Virtually all of the cases using representative testimony involve a fairly small employee population, a limited number of employee positions, and uniform work tasks. In contrast, this case involves the largest number of employees of any reported case, and a variety of departments, positions, time periods, shifts, and staffing needs. The "fairly representational" requirement of Bel-Loc Diner was simply not met in this case. 780 F.2d at 1116. There were several departments for which no employee testimony was produced by the Secretary on missed lunches, including Nursery, Laboratory (Hematology), Laboratory (Microbiology), Blood Bank, Occupational Therapy, and Community Relations. There were also departments for whom employees were awarded back wages who specifically testified that they had never missed lunch, including the Emergency Room and Medical Surgery Unit 3-East.

The scope and complexity of this case demands careful scrutiny and a more precise determination of back wages than was conducted by either the district court or the special master. In Reich v. Gateway Press, Inc., 13 F.3d 685 (3rd Cir. 1994), the court remanded the case to the district court for a determination of back wages for non-testifying employees, specifically directing the district court to "carefully scrutinize the evidence before denying or allowing back pay to the non-testifying reporters." Id. at 702 (citing New Floridian Hotel, 676 F.2d at 471-73, in which the court awarded back wages to 151 employees and denied back wages to 56 employees). Gateway involved a printing and publishing company which published nineteen weekly papers, organized into five regional groups. 13 F.3d at 688. One of the issues presented to the court was the amount of back wages owed to reporters. The court found that the "Secretary produced evidence of patterns of conduct at the different geographical groups in only an oblique way." Id. at 701. Though 22 out of 70 employees testified, producing identical testimony about the pattern and practice of hours worked, with one employee from each geographical group, the court was concerned with whether the representative employees accurately reflected the experiences of the reporters. Id.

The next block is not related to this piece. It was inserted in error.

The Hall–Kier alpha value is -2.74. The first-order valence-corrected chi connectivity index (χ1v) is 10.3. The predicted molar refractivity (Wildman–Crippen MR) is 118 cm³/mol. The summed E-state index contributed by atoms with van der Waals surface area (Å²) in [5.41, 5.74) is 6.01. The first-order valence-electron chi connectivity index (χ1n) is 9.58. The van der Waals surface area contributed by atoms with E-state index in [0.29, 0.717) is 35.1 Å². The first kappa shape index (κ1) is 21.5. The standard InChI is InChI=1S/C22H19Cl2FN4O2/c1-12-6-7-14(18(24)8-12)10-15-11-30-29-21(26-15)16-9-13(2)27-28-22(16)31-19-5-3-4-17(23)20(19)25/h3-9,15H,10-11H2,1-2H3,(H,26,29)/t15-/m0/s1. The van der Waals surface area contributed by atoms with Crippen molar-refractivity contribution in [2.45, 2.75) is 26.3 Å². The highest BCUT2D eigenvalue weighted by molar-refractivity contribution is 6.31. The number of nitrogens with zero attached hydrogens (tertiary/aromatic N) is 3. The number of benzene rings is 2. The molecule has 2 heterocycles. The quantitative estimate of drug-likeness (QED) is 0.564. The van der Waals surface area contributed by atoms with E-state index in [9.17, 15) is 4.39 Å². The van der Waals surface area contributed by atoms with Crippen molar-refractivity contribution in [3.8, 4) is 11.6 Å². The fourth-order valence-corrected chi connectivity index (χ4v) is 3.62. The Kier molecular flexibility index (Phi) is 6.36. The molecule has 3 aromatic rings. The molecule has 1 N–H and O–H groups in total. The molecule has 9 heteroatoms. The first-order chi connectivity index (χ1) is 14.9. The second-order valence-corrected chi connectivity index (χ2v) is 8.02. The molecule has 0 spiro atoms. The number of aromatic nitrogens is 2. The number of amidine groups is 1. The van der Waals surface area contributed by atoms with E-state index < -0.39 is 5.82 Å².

The court remanded the case to the district judge, with specific suggestions for determining back wages from the existing record and supplemental testimony. Id. at 702. On remand, the court advised the lower court to consider patterns of conduct, the hours worked, and the hours paid at each geographical group from representative reporters, as well as editors and other supervisors. Id. at 702. Likewise, in DeSisto the court vacated the district court's finding of liability for 244 employees based on the testimony of 1 employee and remanded the case for a new trial. 929 F.2d at 796.

In accordance with DeSisto and Gateway, we remand this case for a new trial with testimony from a larger representative employee population, reflecting the complexity of this case, and the different positions, departments, shifts, pay periods, and time periods involved. While sympathetic to the concerns of the district court in managing its docket and the substantial time already devoted to this case, the magnitude and complexity of this case demands diligence and attention to detail. Thus, we find that the district court abused its discretion in limiting the number of witnesses and finding liability based on 1.6% of the employee population.

Therefore, we affirm the district court's finding that Dr. Chiaramonte and Southern Maryland Hospital, as employers, willfully violated FLSA by allowing employees to perform uncompensated overtime work. Though the Secretary is entitled to liquidated damages and back wages on behalf of uncompensated employees, we vacate the award and remand to the district court for a precise determination of the amount of damages.